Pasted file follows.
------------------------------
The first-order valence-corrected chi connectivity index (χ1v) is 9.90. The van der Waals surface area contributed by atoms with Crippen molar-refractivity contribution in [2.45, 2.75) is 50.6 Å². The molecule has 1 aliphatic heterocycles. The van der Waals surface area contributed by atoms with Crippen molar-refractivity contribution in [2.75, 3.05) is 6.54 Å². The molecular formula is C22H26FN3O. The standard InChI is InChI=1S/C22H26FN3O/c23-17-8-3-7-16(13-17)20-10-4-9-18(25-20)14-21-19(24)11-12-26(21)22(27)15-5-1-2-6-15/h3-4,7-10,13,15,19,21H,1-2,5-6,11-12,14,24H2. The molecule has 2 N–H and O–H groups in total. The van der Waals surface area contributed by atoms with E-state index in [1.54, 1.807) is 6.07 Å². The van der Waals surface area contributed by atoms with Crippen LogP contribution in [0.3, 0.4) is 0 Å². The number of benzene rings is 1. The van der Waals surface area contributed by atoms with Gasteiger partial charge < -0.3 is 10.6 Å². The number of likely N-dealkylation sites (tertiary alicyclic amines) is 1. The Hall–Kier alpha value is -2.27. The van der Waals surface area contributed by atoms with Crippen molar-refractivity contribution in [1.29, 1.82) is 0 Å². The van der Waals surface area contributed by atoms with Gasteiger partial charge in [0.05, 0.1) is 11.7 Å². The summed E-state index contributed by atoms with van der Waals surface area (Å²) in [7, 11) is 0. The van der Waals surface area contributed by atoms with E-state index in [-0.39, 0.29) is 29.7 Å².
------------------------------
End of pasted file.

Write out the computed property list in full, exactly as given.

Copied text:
The first-order valence-corrected chi connectivity index (χ1v) is 9.90. The van der Waals surface area contributed by atoms with Crippen molar-refractivity contribution in [2.45, 2.75) is 50.6 Å². The molecule has 1 aliphatic heterocycles. The van der Waals surface area contributed by atoms with Crippen molar-refractivity contribution in [2.75, 3.05) is 6.54 Å². The molecular formula is C22H26FN3O. The standard InChI is InChI=1S/C22H26FN3O/c23-17-8-3-7-16(13-17)20-10-4-9-18(25-20)14-21-19(24)11-12-26(21)22(27)15-5-1-2-6-15/h3-4,7-10,13,15,19,21H,1-2,5-6,11-12,14,24H2. The molecule has 2 N–H and O–H groups in total. The van der Waals surface area contributed by atoms with E-state index in [1.54, 1.807) is 6.07 Å². The van der Waals surface area contributed by atoms with Crippen LogP contribution in [0.3, 0.4) is 0 Å². The number of benzene rings is 1. The van der Waals surface area contributed by atoms with Gasteiger partial charge < -0.3 is 10.6 Å². The number of likely N-dealkylation sites (tertiary alicyclic amines) is 1. The Hall–Kier alpha value is -2.27. The van der Waals surface area contributed by atoms with Crippen molar-refractivity contribution in [1.29, 1.82) is 0 Å². The van der Waals surface area contributed by atoms with Gasteiger partial charge in [0.05, 0.1) is 11.7 Å². The summed E-state index contributed by atoms with van der Waals surface area (Å²) in [7, 11) is 0. The van der Waals surface area contributed by atoms with E-state index in [-0.39, 0.29) is 29.7 Å².